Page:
Summary: In this article we demonstrate how HR Directors and HR Managers can set the type of company culture that boost sales and positively affect bottom-line revenues. 

Introduction

Not all business leaders fully understand the contribution HR makes. Many people still view HR as a purely “support” or “administrative” position. However, we believe that with the advent of artificial intelligence, human resources can lend a big help towards a company’s return on investment. As a general rule we encourage HR leaders to step outside their traditional silos, use their expertise to help sales, and become more “bottom-line focused” themselves.  

Ways HR Can Drive Sales Success

 

  1. Attracting Talent

Sales success occurs before the employee signs the W-9. 

Once HR understands the structure of the sales department, what it is selling and to whom, HR can help to recruit for those roles. 

We look at the business needs and the options for talent available in the local and global marketplace. We then ask: “Do we make, buy, or rent our talent?” There are pros and cons to each. – Tammy Klein

man with laptops
Attracting employees becomes even more important given the ample amount of opportunities that talented employees have.

It’s not just enough to hire someone based on person-job fit, but person-company fit. For example, a remote team may not need someone to be on-location, but will need that person to respond to messages within 24-hours and make themselves available during a certain time-frame.  

  1. Seamless Onboarding

Onboarding an employee consists of integrating and socializing a new employee into an organization. This process can take anywhere between three months to one year.

Orientation, which involves “showing an employee the ropes” generally takes a few days to a few weeks. Generally, it will take a few weeks for a new employee to adapt, settle in, and feel comfortable in his new role and environment. 

seamless onboarding pexels-photo-1543895
Onboarding and orientation are a critical part in making a new employee feel like they are a productive part of the team.

Stuck on how to do it? We recommend this handy “New Employee Onboarding Guide” from SHRM. 

To save time, you can ask new hires to fill out forms in advance. HR can mail tedious W-9 forms and healthcare options forms in advance, so new hires can minimize “admin-time” and maximize “sales-time.” 

For a personal touch, the HR director can send a personalized video introducing themselves, requesting that the employee already read the introductory manuals before the person’s first day on the job. This is a great video to send once the candidate has accepted the offer and is clear on their first day of work.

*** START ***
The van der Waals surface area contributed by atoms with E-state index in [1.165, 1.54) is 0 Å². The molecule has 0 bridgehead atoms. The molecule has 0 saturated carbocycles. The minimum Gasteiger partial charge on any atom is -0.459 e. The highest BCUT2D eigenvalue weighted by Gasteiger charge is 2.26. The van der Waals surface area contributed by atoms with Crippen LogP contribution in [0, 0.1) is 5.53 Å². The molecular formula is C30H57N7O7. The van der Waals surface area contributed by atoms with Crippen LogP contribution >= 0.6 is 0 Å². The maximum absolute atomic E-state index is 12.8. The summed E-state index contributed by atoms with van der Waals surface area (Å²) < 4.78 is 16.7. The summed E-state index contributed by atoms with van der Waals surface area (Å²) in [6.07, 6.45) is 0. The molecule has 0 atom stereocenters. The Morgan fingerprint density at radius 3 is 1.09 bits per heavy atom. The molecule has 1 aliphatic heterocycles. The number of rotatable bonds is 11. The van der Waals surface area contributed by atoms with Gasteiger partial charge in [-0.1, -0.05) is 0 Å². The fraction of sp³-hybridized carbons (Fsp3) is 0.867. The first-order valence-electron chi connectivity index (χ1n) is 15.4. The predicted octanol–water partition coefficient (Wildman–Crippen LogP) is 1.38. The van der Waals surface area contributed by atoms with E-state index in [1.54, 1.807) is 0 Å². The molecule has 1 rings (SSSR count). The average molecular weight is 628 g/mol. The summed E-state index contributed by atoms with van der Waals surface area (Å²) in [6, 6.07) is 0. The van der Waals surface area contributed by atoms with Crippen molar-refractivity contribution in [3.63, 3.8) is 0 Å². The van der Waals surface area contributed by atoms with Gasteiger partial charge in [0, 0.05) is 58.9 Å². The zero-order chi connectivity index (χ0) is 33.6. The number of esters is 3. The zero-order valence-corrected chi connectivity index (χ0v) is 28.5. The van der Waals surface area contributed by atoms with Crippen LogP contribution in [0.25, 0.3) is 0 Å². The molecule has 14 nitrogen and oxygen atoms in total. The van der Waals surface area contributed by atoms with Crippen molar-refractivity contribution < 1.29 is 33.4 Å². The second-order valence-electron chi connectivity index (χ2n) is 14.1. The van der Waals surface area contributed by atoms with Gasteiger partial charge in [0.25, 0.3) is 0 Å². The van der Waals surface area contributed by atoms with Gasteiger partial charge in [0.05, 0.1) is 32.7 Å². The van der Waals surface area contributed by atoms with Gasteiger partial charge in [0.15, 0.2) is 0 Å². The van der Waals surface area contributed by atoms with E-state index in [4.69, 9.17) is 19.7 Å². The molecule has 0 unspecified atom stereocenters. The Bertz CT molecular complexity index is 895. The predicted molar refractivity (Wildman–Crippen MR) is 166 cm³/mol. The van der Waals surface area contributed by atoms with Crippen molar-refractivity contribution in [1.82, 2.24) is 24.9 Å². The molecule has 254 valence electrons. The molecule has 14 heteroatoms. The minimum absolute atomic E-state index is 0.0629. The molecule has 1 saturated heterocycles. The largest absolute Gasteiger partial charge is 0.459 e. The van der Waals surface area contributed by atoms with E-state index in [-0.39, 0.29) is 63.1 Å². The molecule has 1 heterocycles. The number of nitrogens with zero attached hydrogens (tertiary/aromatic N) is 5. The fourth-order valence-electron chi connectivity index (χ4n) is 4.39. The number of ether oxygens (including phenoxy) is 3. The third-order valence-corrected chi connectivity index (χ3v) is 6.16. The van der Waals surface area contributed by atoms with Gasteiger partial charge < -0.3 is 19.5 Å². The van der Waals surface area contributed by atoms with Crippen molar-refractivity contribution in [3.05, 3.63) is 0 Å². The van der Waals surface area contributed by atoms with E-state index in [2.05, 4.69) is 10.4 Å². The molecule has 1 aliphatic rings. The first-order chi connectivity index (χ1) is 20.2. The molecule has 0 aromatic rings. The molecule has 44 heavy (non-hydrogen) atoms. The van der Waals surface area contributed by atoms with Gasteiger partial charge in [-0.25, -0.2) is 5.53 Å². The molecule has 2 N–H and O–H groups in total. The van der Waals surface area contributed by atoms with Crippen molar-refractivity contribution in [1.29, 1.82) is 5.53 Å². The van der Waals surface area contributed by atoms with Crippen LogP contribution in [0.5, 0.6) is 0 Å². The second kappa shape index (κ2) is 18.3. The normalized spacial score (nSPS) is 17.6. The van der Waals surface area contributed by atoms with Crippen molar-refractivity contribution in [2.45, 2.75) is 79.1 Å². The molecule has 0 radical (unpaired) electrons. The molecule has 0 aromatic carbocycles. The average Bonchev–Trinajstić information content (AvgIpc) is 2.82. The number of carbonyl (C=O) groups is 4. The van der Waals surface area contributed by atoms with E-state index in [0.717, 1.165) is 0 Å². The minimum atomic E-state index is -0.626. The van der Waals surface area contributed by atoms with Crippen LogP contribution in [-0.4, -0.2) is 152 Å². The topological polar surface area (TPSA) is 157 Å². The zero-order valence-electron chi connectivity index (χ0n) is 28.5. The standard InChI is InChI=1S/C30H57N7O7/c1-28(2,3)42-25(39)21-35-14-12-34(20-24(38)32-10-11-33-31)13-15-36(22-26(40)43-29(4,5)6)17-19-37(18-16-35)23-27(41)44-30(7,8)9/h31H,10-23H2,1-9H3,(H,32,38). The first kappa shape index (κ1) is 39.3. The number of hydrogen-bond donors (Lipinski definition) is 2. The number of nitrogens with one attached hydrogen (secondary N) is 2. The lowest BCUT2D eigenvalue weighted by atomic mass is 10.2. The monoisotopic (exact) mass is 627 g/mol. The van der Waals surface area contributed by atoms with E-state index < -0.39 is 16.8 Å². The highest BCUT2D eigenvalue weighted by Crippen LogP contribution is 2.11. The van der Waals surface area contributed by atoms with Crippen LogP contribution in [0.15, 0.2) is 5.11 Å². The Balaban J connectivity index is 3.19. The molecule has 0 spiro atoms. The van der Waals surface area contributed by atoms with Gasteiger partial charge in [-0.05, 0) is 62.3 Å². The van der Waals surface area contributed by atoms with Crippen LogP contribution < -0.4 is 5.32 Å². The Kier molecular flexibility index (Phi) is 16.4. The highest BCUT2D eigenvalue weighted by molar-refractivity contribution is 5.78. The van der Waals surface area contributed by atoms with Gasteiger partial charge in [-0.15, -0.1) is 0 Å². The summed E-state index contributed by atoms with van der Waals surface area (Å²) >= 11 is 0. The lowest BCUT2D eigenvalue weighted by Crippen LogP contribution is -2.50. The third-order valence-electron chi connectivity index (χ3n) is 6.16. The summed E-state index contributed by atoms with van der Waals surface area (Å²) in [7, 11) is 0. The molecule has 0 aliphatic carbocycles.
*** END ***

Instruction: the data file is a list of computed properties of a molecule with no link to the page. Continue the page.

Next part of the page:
1. Continue to Foster Family-Friendly Environments

SHRM looked at a 2006 Cornell University study which observed companies in highly competitive environments. They found that “businesses that foster a family-friendly environment had 7.9 percent employee turnover.” Meanwhile, “businesses that relied on individual monetary incentives had 27.8 percent turnover.” 

Although competitive companies set (and usually achieve) higher sales goals, these companies have double-digit turnover. Family-friendly companies have much lower attrition but they hold on to their people in the long run. Family-friendly environments are connected to a greater social good where “employees get more than money – they have friendships and feel like a part of the company.”

Some employees see their dogs as family too!
Some employees see their dogs as family too!

One Tip to Implement Successful HR Interventions

Concentrate Efforts in the Center

“In the center of the herd, the most progress for growth lies.” 

We tend to look only at the extremes, forgetting that a majority of the people are in the center.
We tend to look only at the extremes, forgetting that a majority of the people are in the center.
When caribou reindeer migrate, the alpha leaders of the pack “move the middle.” The majority of the pack are not high-performers or stragglers; and so the pace that must be set must be for the benefit of the middle majority; not too fast, not too slow.
When caribou reindeer migrate, the alpha leaders of the pack “move the middle.” The majority of the pack are not high-performers or stragglers; and so the pace that must be set must be for the benefit of the middle majority; not too fast, not too slow.

Managers will often make the mistake of dedicating too much time to the top or bottom of any given department.

EffortlessHR evaluated sales teams and found that low performers tend to produce just 3% of an average company’s revenue, while high performers tend to produce 42%. They believe that HR should incentivize middle performers (which numbered at 55%) to increase efforts. 

Sales managers are likely to spend their time on the highest and lowest performers – to the detriment of the majority. The “rockstar” sales people may be getting a lion’s share of the attention, and “the bad apples that are spoiling the whole batch” may be equally frustrating and prove to be a resource drain on time. HR can step in with surveys and focus groups to make the majority’s voice heard.   

Conclusion

HR doesn’t have to be in the backseat.  

We challenge HR professionals to step outside their traditional silos! With the advent of big data HR has plenty of initiatives at their disposal. Become a stronger HR professional by reading more tips on our blog. Learn how to build trust at work, address burnout, manage remote teams and calculate the return-on-investment of HR initiatives – all on our BLOG

If you would like to hire Tammy to speak to your sales team simply fill out a contact us form

References: https://www.shrm.org/hr-today/news/hr-news/pages/cms_018006.aspx

Leave a Comment

Your email address will not be published. Required fields are marked *